Tuesday, March 11, 2014

If You Want to Make Money, Become a Farmer

International investor Jim Rogers, chairman of Rogers Holdings, has been bullish on the agriculture sector for years, and he sounded the theme again this week.

The world now faces "very low inventories" of foodstuffs for the first time in years, Rogers tells BBC Radio. In addition, farmers are in short supply and aging, with the average age of a U.S. farmer at 58, he notes.

Put it all together, and it's good news for agriculture. "Agriculture’s been a terrible business for 30 years. It is now beginning to get better. If you want to make a lot of money in the future, which many people do, you should learn to drive a tractor," Rogers suggests.
"Agriculture is going to be one of the most exciting businesses in the next 10 years."

A recent government study supports Rogers’ optimism on farms.

U.S. farms, on average, are bigger and more prosperous but are dwindling in number. And although the number of young farmers has risen, U.S. farmers, on average, are getting even older, a government census of American agriculture has found.

The figures were part of the USDA's "Census of Agriculture," which surveys all U.S. farms and ranches and the people who operate them every five years. The results help shape the nation's agricultural policy.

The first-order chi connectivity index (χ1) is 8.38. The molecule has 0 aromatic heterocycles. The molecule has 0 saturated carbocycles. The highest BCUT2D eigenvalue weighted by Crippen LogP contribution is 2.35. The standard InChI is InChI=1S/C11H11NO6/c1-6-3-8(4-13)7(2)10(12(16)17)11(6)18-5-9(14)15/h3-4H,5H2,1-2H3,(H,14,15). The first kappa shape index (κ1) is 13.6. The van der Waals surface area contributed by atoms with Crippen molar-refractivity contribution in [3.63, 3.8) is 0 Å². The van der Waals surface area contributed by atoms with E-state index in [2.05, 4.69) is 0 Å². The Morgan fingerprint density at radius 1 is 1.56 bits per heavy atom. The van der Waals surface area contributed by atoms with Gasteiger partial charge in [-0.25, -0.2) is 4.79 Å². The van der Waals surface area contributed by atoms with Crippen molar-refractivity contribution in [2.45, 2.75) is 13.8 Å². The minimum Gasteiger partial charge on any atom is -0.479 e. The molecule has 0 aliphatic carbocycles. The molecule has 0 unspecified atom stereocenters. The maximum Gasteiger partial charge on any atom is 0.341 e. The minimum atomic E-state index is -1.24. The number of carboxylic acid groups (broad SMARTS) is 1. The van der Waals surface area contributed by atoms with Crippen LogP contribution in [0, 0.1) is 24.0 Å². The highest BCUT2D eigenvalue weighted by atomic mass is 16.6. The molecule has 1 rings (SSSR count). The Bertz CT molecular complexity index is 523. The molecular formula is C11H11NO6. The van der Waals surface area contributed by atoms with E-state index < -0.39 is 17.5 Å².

"The preliminary data provide a snapshot of a strong rural America that has remained stable during difficult economic times,” Agriculture Secretary Tom Vilsack said in a statement.

“The data confirm that farm income is at a record high. However, the prolonged drought and lack of disaster assistance have made it more difficult for livestock producers and mid-sized farms to survive.”

A bright spot in the data is the slight increase in young farmers and the stable number of small farms and large-scale farms, he said.

"As folks age out of farming, it leaves fewer and fewer people potentially in these rural communities. We have to rebuild the middle," Vilsack said.

The average age of farmers rose to 58.3 years from 57.1.

"We have an aging farm population and they are carrying a debt load that is small, historically. But we have also reached that point where this aging population is starting to push over to the younger farmer and it looks like his debt load is going to be sizable," Don Roose, president of U.S. Commodities in West Des Moines, Iowa, told Reuters.

- Source, Money News: